This page is an essay on Wikipedia:Consensus.
|This page in a nutshell: Local consensus that does not violate broad consensus and has been in place unchallenged for some time may be assumed to have achieved consensus. Consensus can change, however, and if pocket consensus is challenged, the broader or majority view will carry greater weight than mere passage of time.|
Pocket consensus is local consensus that does not violate broader consensus, and has been in existence for some time. A process or edit that does not violate broader consensus, and that remains unchallenged, is assumed to have consensus by silence. However, as described in Warnock's dilemma, silence is vague, and may imply ignorance of the "pocket consensus" as much as assumed consent. Some editors feel that silence does not imply consent when drafting new policies, or that silence means nothing.
A discussion regarding a process or an edit may occur only at a WikiProject level, and therefore may not gain the wider exposure needed to gain broad consensus. In such a case, a "pocket consensus" occurs: the specialist group comes to an agreement, even though the process or edit has not achieved widespread consensus. Unless there is an obvious reason to overturn the consensus reached by the specialist group (such as violation of a Wikipedia policy), other editors encountering the consensus may not question it. Such lack of challenge grants the pocket agreement a degree of consensus, which strengthens over time.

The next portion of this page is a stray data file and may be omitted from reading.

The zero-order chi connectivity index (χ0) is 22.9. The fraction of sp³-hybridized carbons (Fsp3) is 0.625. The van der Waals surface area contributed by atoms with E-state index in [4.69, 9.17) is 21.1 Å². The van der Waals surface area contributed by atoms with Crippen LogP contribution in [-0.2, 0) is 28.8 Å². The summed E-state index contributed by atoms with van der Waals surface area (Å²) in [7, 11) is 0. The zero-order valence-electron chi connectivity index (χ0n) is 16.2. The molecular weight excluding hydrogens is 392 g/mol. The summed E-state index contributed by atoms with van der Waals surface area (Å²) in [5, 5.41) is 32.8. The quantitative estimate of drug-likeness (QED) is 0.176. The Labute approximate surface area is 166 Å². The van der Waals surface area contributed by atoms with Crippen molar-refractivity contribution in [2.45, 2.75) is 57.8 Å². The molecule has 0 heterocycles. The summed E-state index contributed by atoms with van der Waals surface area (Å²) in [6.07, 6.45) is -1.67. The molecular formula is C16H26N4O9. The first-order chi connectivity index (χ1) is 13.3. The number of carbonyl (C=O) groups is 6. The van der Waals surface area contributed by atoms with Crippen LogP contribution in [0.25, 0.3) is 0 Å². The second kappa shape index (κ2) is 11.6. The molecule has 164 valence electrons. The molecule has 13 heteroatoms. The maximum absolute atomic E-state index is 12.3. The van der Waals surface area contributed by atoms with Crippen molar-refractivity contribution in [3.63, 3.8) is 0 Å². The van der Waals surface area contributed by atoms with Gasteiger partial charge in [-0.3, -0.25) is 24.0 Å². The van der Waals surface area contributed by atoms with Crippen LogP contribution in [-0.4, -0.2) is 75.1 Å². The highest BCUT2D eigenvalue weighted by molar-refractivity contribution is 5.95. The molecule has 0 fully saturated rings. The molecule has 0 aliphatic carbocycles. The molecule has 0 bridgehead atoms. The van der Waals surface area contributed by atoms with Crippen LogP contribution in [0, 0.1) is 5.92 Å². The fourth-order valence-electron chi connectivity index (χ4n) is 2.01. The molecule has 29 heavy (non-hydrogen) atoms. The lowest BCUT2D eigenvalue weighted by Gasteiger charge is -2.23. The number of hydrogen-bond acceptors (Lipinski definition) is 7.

However consensus can change. If pocket consensus is challenged, the broader or majority view will usually carry greater weight than mere passage of time. Arguing purely for the status quo is generally seen as unhelpful. That a procedure has been around for several years may not in itself be a convincing argument to keep the procedure, though changing a procedure that works purely because it hasn't had wide exposure, is also seen as unhelpful.